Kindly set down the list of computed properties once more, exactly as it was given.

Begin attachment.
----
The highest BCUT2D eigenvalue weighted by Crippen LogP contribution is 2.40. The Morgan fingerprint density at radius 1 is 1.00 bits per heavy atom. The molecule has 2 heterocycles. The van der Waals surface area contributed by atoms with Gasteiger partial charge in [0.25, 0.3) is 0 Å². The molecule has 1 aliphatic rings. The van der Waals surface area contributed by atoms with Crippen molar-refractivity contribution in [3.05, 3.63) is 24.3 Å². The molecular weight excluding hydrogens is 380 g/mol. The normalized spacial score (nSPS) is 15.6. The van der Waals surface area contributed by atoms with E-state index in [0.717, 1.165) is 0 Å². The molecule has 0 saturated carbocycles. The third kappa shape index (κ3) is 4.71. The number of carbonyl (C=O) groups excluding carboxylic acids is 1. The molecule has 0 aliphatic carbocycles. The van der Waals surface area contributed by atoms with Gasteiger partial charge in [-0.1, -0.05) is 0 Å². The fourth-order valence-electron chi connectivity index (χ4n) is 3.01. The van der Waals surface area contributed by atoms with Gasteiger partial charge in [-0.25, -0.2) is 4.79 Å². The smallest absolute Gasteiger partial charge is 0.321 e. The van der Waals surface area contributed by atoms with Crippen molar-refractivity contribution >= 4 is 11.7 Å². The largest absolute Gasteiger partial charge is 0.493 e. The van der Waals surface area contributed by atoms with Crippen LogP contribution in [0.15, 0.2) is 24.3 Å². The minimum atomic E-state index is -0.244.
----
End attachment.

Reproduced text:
The highest BCUT2D eigenvalue weighted by Crippen LogP contribution is 2.40. The Morgan fingerprint density at radius 1 is 1.00 bits per heavy atom. The molecule has 2 heterocycles. The van der Waals surface area contributed by atoms with Gasteiger partial charge in [0.25, 0.3) is 0 Å². The molecule has 1 aliphatic rings. The van der Waals surface area contributed by atoms with Crippen molar-refractivity contribution in [3.05, 3.63) is 24.3 Å². The molecular weight excluding hydrogens is 380 g/mol. The normalized spacial score (nSPS) is 15.6. The van der Waals surface area contributed by atoms with E-state index in [0.717, 1.165) is 0 Å². The molecule has 0 saturated carbocycles. The third kappa shape index (κ3) is 4.71. The number of carbonyl (C=O) groups excluding carboxylic acids is 1. The molecule has 0 aliphatic carbocycles. The van der Waals surface area contributed by atoms with Gasteiger partial charge in [-0.1, -0.05) is 0 Å². The fourth-order valence-electron chi connectivity index (χ4n) is 3.01. The van der Waals surface area contributed by atoms with Gasteiger partial charge in [-0.25, -0.2) is 4.79 Å². The smallest absolute Gasteiger partial charge is 0.321 e. The van der Waals surface area contributed by atoms with Crippen molar-refractivity contribution >= 4 is 11.7 Å². The largest absolute Gasteiger partial charge is 0.493 e. The van der Waals surface area contributed by atoms with Crippen LogP contribution in [0.15, 0.2) is 24.3 Å². The minimum atomic E-state index is -0.244.